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About my home state of New York …

  1. Between 2001 and 2009, public school enrollment declined 4.6%, according State Education Department data. Yet more staff were hired, and the fastest growing category was non-teachers, up a staggering 26%. There’s room to trim without hurting children.
  2. According to the Reason Foundation’s annual report on state highway systems, New York ranks in the bottom five of all 50 states in the condition of its roads and bridges—despite spending $407,122 per mile on repair and maintenance, compared with the national average of $134,535. Reason called New York’s highway maintenance “extremely inefficient,” noting that work rules put too many employees at the same work site or on the same shovel. Those rules need to be changed.
  3. The average state employee earns a whopping $92,332 total compensation for an average workweek of 37.5 hours, according to the Empire Center for New York State Policy (based on figures from the state comptroller’s office).

One Response to “Fun Facts to Know and Tell”

  1. Harry says:

    I’m not sure the same segment of the management consulting business — operations and productivity — even exists today, but you have identified a need for it to arise once again.

    Our problem was always to find a client who wanted to increase the ratio of output over input, leading to making millions more every day, every year. Step two was to convince that person that we could implement that while making his organization better and vastly more successful. We did this, thousands of time over, delivering huge measurable results, and much more that was not measured.

    Generally, when we did the project, we figured we could improve productivity by at least twenty percent. We assumed everything was screwed up, which it often was. OK, not everything, but there was always enough: too many people, too much equipment, too much space, too much everything devoted to doing the wrong thing at the wrong time with too much energy and capital. This was not just manufacturing, but also engineering, sales, everywhere.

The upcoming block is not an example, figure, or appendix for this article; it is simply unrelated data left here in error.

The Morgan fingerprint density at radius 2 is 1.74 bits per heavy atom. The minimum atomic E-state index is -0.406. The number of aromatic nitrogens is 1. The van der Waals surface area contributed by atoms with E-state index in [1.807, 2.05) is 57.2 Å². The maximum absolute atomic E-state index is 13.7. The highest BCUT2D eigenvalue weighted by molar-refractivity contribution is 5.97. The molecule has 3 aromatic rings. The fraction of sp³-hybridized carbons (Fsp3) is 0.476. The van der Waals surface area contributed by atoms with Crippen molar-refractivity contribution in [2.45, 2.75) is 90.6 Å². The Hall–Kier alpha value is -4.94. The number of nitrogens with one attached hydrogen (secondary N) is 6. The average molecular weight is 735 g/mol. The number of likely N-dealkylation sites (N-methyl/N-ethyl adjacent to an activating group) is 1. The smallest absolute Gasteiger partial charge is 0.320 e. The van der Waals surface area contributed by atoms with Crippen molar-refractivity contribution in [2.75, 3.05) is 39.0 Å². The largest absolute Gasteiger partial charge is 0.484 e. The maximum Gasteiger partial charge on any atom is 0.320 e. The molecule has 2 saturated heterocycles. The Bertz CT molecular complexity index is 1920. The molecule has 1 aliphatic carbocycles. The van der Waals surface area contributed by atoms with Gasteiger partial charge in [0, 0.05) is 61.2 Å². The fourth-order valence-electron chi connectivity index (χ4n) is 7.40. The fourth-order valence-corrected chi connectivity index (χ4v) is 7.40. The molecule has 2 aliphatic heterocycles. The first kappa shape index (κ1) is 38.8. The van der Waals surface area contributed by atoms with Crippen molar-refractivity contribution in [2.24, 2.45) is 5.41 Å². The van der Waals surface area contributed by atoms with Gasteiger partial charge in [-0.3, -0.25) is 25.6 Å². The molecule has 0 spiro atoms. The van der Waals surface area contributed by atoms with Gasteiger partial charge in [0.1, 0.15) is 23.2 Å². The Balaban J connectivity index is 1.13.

But these were successful companies who could afford us.

    My company never did any business with the government, although our biggest competitor did. I never heard a single success story from any of their projects, although I do not mean to diminish what they might have done. But their relationship to their government clients had to be different from private business clients, because the client was not motivated by profit.

    You must have at least one student (better, three students named Manny, Moe, and Jack) who could put together an organization that would figure how to crack the trillion-dollar waste in government.

    Note I hesitated before I wrote “trillion” as opposed to “trillions”.

    I do know that the way to solve this problem is not to recommend, but to install, and the process has always to happen on the front line where the work, or in the case of the government, “work”, is done. It cannot be done from an armchair, and one’s client has to believe there is enough in the effort for him.

    Boy, I wish I had the Governor of New York as a client, where we could discuss the schedule of where I could deploy my people to save him millions here and there. My biggest problem would be how rapidly I could hire enough smart people. Come to think about it, that was always one of the biggest problems my old company had; the next one was to train them to walk into any area and think it is all screwed up.

    I cannot drive on any highway without counting the number of guys standing around and the number of guys doing anything, including the guy eating a sandwich. Who says America, or Europe, is not a land of opportunity?

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